We've all experienced that feeling of a grand entrance ruined, our plans to glide gracefully into a crowded room marred by a trip over a shoelace or bump into a fellow partygoer. Now an albatross in New Zealand knows exactly how we feel. CNN reports on a viral video making the rounds that shows the oceanic bird gracefully swooping in Saturday to land at Taiaroa Head on the nation's South Island—but the picturesque scene quickly dissolves as the creature does a rather embarrassing face-plant instead, an albatross chick stoically observing. The Guardian describes the landing, recorded by the New Zealand Department of Conservation and the Cornell Lab of Ornithology, as an "ignoble" one, replete with "undignified scrambling."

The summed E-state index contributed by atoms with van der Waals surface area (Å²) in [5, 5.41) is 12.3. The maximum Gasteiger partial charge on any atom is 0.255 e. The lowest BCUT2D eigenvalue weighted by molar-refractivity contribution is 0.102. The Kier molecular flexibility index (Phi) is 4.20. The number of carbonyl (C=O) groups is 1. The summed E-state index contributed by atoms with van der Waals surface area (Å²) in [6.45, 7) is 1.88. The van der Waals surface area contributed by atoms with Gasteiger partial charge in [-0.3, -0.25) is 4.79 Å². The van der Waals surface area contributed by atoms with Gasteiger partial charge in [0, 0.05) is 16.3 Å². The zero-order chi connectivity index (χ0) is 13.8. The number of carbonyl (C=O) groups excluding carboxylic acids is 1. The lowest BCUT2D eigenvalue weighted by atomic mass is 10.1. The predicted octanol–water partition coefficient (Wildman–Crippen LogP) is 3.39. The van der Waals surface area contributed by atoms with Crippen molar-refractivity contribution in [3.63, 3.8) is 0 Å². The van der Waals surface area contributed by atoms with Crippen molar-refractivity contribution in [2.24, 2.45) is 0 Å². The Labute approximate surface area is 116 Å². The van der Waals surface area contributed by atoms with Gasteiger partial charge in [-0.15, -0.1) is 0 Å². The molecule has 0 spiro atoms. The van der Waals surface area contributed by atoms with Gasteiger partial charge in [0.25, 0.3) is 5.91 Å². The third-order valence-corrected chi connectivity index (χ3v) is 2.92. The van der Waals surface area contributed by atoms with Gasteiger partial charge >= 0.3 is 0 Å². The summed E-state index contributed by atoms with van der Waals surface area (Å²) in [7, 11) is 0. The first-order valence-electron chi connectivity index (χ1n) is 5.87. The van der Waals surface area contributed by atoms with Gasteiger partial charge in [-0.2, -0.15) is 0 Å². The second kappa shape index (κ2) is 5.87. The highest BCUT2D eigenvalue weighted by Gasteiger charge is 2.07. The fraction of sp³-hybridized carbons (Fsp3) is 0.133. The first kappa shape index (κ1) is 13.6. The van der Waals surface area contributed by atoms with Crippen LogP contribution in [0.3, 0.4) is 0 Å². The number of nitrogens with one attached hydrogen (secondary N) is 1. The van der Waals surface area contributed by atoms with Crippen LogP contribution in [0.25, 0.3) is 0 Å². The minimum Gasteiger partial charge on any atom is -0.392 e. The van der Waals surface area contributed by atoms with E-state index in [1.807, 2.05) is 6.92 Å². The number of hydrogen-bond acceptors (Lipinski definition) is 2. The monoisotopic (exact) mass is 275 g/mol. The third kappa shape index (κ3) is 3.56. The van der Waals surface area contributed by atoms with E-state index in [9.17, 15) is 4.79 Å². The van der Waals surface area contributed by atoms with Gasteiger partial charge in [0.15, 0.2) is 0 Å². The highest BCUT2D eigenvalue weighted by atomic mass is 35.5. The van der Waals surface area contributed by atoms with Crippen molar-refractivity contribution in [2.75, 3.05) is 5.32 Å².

"When the large webbed appendages hit the ground, the bird tumbles forward, face first, and flips on to its back," the outlet notes in its play-by-play. "It flails around as its legs pedal furiously in the air before righting itself, staring for a moment into the distance and then shuffling out of frame." Hoani Langsbury, the manager at a local nature preserve, says juvenile albatrosses are known for such mangled landings, but that 11- or 12-year-old adults such as this one "would have had plenty of time to learn to land properly." Langsbury adds that the botched landing was likely caused by a sudden shift in the wind, and that the adult bird, unlike younger albatrosses looking to impress, likely wasn't fazed by the descent debacle. (Read more albatross stories.)